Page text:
A slightly more thoughtful story than a couple of the predecessors in the volume, as befitting a social work academic. He sets his story in East Anglia, as he often does, populating the story with pretty average kinds of people in pretty strange circumstances. The main character here is a history teacher, suddenly, horribly disorientated by the realisation that the history he is teaching, English history, is shifting to a tectonic extent under his feet even as speaks.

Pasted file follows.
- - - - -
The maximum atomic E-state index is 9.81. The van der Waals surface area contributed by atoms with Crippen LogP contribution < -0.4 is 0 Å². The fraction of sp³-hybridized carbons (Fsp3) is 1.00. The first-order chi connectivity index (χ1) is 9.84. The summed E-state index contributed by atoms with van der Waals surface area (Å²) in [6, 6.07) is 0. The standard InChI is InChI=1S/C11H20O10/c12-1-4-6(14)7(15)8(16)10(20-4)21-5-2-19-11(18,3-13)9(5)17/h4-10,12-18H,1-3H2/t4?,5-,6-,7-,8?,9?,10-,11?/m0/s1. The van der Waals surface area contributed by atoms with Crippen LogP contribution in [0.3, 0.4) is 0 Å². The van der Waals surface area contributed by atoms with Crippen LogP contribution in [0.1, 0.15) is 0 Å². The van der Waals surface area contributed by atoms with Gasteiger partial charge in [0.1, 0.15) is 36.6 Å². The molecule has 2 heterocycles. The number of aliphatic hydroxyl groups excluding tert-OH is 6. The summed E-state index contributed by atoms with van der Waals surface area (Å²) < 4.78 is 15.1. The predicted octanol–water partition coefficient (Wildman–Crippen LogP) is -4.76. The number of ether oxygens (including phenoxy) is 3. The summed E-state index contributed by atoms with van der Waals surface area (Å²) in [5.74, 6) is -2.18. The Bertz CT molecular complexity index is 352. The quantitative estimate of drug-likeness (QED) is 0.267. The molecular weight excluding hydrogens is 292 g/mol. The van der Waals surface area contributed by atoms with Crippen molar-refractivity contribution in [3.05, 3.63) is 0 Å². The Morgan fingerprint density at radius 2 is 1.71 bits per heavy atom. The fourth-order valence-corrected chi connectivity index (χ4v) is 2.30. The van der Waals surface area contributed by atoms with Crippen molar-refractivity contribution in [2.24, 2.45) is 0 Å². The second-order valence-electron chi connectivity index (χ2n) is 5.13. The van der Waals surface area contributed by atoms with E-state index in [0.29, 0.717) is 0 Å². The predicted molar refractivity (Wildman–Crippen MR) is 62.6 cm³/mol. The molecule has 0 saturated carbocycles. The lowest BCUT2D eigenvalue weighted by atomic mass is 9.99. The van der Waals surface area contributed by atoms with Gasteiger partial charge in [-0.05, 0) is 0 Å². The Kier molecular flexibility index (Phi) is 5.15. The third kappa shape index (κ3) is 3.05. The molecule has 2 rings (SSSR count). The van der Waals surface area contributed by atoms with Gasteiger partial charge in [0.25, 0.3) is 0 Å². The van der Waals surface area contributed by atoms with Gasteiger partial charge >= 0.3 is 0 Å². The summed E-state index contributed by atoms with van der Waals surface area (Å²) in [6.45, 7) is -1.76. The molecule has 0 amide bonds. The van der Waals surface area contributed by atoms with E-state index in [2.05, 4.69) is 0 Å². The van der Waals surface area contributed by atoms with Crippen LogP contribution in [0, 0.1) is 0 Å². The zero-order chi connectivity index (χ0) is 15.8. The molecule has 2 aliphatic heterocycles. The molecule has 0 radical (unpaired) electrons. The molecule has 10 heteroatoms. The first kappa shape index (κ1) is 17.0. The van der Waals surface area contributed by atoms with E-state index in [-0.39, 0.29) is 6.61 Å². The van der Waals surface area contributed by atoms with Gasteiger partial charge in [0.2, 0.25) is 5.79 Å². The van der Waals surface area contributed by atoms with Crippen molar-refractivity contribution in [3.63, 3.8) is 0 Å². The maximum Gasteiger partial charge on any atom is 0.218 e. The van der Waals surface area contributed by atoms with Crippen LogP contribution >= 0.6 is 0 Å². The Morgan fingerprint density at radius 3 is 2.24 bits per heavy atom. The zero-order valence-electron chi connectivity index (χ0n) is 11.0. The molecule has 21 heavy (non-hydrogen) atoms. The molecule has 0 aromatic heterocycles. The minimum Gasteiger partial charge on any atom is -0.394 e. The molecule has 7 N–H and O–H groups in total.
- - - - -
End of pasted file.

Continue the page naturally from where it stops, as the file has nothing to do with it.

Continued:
It’s a horribly unnerving experience, as the new history on which his life is predicated gradually becomes the norm, and he finds himself in an England in which he, and the rest of the ‘English’ population, are suddenly seen as incomers, despite having lived there for several hundred years, as older claimants on the territory are re-asserting their rights. It’s a horrible depiction of the realities of what -is- happening elsewhere on the planet, bringing it home, to those who need it spelling out, the horrors of occupation, ancient wrongs ‘put right’ by new wrongs, and man’s inhumanity to man.